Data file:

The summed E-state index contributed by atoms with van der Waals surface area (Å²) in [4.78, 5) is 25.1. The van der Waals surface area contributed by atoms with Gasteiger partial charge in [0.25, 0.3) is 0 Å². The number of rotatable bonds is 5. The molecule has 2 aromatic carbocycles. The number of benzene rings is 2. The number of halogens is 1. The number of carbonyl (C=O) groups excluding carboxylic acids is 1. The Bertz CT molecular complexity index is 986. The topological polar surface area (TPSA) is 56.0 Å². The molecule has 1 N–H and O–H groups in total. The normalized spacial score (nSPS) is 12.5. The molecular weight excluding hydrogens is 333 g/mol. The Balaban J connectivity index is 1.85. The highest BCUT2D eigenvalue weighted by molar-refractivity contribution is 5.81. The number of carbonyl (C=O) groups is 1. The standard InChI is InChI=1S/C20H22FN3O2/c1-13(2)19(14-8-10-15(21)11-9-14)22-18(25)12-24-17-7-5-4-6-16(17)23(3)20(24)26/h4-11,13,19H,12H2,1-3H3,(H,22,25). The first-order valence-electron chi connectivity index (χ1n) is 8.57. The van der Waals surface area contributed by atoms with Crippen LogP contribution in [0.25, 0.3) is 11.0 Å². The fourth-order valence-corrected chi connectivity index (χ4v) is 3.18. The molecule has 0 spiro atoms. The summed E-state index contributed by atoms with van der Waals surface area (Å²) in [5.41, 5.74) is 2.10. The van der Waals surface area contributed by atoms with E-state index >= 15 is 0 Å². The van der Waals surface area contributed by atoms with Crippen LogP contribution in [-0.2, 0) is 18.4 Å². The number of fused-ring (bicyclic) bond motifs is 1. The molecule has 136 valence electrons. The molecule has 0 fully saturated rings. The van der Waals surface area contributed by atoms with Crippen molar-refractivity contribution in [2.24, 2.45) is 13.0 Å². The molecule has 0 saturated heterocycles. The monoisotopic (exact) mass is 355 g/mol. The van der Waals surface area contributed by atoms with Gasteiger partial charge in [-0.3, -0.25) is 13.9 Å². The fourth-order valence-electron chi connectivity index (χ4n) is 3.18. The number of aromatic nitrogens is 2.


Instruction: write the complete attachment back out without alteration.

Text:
The summed E-state index contributed by atoms with van der Waals surface area (Å²) in [4.78, 5) is 25.1. The van der Waals surface area contributed by atoms with Gasteiger partial charge in [0.25, 0.3) is 0 Å². The number of rotatable bonds is 5. The molecule has 2 aromatic carbocycles. The number of benzene rings is 2. The number of halogens is 1. The number of carbonyl (C=O) groups excluding carboxylic acids is 1. The Bertz CT molecular complexity index is 986. The topological polar surface area (TPSA) is 56.0 Å². The molecule has 1 N–H and O–H groups in total. The normalized spacial score (nSPS) is 12.5. The molecular weight excluding hydrogens is 333 g/mol. The Balaban J connectivity index is 1.85. The highest BCUT2D eigenvalue weighted by molar-refractivity contribution is 5.81. The number of carbonyl (C=O) groups is 1. The standard InChI is InChI=1S/C20H22FN3O2/c1-13(2)19(14-8-10-15(21)11-9-14)22-18(25)12-24-17-7-5-4-6-16(17)23(3)20(24)26/h4-11,13,19H,12H2,1-3H3,(H,22,25). The first-order valence-electron chi connectivity index (χ1n) is 8.57. The van der Waals surface area contributed by atoms with Crippen LogP contribution in [0.25, 0.3) is 11.0 Å². The fourth-order valence-corrected chi connectivity index (χ4v) is 3.18. The molecule has 0 spiro atoms. The summed E-state index contributed by atoms with van der Waals surface area (Å²) in [5.41, 5.74) is 2.10. The van der Waals surface area contributed by atoms with E-state index >= 15 is 0 Å². The van der Waals surface area contributed by atoms with Crippen LogP contribution in [-0.2, 0) is 18.4 Å². The number of fused-ring (bicyclic) bond motifs is 1. The molecule has 136 valence electrons. The molecule has 0 fully saturated rings. The van der Waals surface area contributed by atoms with Crippen molar-refractivity contribution in [2.24, 2.45) is 13.0 Å². The molecule has 0 saturated heterocycles. The monoisotopic (exact) mass is 355 g/mol. The van der Waals surface area contributed by atoms with Gasteiger partial charge in [-0.3, -0.25) is 13.9 Å². The fourth-order valence-electron chi connectivity index (χ4n) is 3.18. The number of aromatic nitrogens is 2.